Public elementary and high school classes across the US should be teaching students about evolution, climate change, renewable energy and the Big Bang, subjects that some science classes don't currently offer because some people find them controversial. But all of these and more are recommended in a new set of national standards published today by Achieve, an educational nonprofit that has been working for the past two years on a detailed plan to reform American science education.

Called the "Next Generation Science Standards," the plan is not law, nor is it a national policy endorsed by the US Department of Education. It's completely voluntarily and up to state boards of education to decide which if any of the new standards they want to adopt. Still, the plan is the closest thing that the US is likely to have approaching a national consensus on science education, because the federal Department of Education isn't in charge of writing curriculum.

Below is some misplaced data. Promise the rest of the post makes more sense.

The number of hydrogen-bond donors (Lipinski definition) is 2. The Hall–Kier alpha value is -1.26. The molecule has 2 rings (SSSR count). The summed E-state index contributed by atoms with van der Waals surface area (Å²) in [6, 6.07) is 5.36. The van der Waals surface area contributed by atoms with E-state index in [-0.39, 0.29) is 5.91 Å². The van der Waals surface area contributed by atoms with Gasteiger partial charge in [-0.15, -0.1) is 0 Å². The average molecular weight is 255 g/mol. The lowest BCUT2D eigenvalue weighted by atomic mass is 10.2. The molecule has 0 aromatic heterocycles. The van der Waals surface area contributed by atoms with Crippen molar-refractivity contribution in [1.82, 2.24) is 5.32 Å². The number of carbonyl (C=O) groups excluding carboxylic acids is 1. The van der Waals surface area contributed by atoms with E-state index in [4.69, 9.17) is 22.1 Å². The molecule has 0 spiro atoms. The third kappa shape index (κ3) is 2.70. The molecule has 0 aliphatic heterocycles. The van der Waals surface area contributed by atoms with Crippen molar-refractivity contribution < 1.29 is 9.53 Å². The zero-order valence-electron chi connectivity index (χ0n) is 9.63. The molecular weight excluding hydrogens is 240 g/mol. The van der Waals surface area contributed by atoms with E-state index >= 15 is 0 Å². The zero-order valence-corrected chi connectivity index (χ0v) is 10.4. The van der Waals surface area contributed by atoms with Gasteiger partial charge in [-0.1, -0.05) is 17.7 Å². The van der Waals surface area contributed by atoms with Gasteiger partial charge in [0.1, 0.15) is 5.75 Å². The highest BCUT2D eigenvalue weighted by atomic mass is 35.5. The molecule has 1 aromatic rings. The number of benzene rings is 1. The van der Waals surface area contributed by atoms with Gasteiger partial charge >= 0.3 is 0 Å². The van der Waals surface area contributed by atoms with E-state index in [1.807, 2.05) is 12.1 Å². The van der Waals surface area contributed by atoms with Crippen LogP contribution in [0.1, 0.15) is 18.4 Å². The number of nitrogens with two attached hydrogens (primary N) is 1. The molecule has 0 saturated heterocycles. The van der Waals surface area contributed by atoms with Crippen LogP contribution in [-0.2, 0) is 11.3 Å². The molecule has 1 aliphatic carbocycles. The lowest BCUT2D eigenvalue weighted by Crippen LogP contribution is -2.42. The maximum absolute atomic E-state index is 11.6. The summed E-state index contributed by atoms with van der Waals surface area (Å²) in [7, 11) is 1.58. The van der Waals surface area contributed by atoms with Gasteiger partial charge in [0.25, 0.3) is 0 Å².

"cover fewer ideas, but go into more depth."

"Today, students see science as simply a list of facts and ideas that they are expected to memorize," said one member of the writing committee, Michigan State science education professor Joseph S. Krajcik, in a statement. "In contrast to that approach education researchers have learned, particularly in the last 15 to 20 years, that if we cover fewer ideas, but go into more depth, students come away with a much richer understanding."

Already, though, earlier drafts of the plan were already rejected outright by the Texas State Board of Education, despite the fact that some teachers from that state were among the 41-member drafting committee for the new standards. Twenty six states helped design the new standards and most are expected to adopt them in some fashion, but it will be years before they make their way into classrooms. It's unclear how many other states will get onboard, but with science education scores in the US falling behind those of other countries, it's obvious that a new approach of some kind is needed.